Picking up our burden {Day 36 of 40 Days of Lent}

As they went out, they found a man of Cyrene, Simon by name. They compelled this man to carry his cross. And when they came to a place called Golgotha (which means Place of a Skull), they offered him wine to drink, mixed with gall, but when he tasted it, he would not drink it. And when they had crucified him, they divided his garments among them by casting lots. Then they sat down and kept watch over him there. And over his head they put the charge against him, which read, “This is Jesus, the King of the Jews.” Then two robbers were crucified with him, one on the right and one on the left. And those who passed by derided him, wagging their heads and saying, “You who would destroy the temple and rebuild it in three days, save yourself! If you are the Son of God, come down from the cross.” So also the chief priests, with the scribes and elders, mocked him, saying, “He saved others; he cannot save himself. He is the King of Israel; let him come down now from the cross, and we will believe in him. He trusts in God; let God deliver him now, if he desires him. For he said, ‘I am the Son of God.’” And the robbers who were crucified with him also reviled him in the same way.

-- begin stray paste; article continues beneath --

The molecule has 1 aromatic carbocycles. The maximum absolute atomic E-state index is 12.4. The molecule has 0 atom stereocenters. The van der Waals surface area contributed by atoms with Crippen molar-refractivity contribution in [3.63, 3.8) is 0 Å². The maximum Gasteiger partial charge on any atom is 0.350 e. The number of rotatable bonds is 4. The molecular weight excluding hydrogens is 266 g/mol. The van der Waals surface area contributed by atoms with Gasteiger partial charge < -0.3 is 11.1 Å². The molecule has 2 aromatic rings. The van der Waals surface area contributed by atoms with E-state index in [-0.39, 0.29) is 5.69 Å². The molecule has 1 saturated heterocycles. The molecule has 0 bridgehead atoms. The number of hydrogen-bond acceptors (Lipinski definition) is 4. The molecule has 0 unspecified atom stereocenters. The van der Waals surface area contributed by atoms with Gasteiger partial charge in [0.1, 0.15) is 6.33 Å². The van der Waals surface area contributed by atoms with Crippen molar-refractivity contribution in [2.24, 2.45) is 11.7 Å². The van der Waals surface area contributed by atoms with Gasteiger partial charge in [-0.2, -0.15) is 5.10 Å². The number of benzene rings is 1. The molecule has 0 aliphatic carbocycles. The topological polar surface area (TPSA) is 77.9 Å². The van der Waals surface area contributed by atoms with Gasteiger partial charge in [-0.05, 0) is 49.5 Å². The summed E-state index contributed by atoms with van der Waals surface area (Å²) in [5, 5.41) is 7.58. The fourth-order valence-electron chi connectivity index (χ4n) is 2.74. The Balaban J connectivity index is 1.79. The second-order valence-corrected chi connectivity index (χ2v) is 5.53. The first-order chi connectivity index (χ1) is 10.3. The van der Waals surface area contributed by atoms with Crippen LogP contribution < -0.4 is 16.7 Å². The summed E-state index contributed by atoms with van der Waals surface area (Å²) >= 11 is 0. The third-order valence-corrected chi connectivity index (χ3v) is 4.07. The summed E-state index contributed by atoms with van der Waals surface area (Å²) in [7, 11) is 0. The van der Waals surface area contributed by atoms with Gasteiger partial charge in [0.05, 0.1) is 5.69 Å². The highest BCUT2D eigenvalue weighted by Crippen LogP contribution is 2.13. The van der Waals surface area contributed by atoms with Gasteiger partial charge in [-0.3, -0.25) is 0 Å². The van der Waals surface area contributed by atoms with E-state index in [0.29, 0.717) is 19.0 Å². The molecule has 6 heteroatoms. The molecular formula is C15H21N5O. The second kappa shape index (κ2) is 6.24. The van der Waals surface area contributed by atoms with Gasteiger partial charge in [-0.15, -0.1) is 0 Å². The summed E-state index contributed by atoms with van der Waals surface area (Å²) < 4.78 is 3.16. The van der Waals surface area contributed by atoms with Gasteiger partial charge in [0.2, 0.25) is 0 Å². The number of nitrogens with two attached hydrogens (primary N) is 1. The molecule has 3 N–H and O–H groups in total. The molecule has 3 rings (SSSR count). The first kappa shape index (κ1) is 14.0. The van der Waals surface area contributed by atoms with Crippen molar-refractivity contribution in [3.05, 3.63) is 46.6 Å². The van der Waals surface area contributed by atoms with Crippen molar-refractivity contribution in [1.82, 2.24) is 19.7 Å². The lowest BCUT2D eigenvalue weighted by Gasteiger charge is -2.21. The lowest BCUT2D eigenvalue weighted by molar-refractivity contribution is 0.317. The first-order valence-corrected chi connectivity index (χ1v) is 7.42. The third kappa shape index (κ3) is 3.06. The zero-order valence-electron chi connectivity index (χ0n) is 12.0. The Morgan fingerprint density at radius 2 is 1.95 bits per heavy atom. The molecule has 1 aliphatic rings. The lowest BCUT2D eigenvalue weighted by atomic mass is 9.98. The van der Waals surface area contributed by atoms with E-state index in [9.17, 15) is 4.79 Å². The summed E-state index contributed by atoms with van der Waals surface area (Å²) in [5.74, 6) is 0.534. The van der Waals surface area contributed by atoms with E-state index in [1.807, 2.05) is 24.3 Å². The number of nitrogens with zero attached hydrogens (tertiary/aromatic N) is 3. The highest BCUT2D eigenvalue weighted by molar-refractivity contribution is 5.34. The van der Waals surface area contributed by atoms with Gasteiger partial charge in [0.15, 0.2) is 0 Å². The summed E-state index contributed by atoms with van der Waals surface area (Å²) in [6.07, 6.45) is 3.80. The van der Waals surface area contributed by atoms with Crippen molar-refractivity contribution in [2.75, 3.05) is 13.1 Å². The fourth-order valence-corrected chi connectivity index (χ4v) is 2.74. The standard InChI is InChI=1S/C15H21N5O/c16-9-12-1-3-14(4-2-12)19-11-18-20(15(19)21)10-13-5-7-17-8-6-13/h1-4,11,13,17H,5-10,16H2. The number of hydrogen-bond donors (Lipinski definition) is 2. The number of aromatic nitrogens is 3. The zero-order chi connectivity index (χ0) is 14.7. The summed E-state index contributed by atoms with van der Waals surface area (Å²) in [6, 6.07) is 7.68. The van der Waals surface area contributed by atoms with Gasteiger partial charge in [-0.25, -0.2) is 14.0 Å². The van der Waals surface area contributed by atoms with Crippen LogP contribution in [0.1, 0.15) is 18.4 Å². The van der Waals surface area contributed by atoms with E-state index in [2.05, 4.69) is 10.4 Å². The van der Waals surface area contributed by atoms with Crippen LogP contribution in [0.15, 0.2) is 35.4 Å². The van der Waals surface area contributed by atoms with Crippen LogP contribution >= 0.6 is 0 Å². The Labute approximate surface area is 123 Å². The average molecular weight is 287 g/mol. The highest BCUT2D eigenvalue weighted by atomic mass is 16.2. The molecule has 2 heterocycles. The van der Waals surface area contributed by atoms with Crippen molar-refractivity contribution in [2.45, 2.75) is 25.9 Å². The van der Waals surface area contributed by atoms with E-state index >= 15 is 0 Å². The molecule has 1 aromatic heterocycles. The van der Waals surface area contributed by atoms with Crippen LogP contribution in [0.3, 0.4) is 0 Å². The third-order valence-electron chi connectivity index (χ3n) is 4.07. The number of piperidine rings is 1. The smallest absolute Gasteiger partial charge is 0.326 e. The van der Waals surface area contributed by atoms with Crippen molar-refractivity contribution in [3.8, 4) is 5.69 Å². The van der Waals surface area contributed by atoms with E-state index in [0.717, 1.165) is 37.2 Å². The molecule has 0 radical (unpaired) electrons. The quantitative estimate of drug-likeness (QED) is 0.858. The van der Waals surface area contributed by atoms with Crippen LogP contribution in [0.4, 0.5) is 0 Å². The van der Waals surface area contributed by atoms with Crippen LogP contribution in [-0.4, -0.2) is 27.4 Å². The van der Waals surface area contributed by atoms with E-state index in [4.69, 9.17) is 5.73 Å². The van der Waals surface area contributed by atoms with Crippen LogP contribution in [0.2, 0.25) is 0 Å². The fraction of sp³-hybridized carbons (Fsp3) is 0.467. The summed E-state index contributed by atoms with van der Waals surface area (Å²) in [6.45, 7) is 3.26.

(Matthew 27:32-44 ESV)

It had been a long journey from the north of Africa to the streets of Jerusalem. It was the journey of a life time, but Simon had never expected to see what he saw. He never expected to step into history as the man who carried the cross of Christ.

And yet, he did. Compelled by the Roman guards, he picked up the 30-40 pound wooden stake and carried it through the narrow streets, navigating his way around the surging crowds. He endured the shouts, the mocking voices that followed the procession out the gate of the city to the place called Golgotha.

There, at Calvary, he laid his burden down.

And Jesus picked it up.

He picked it up by allowing himself to be nailed to it. The nails pierced the hands that took on our sin, our burdens, our inadequacies and our unrighteousness.

The soldiers played games for his clothes. Passersby challenged him to save himself. Chief priests, scribes and elders of the law told him to come down from the cross. Even the robbers crucified on each side of him hurled insults at him.

And he took all that on, too.

He carried it all on the cross.

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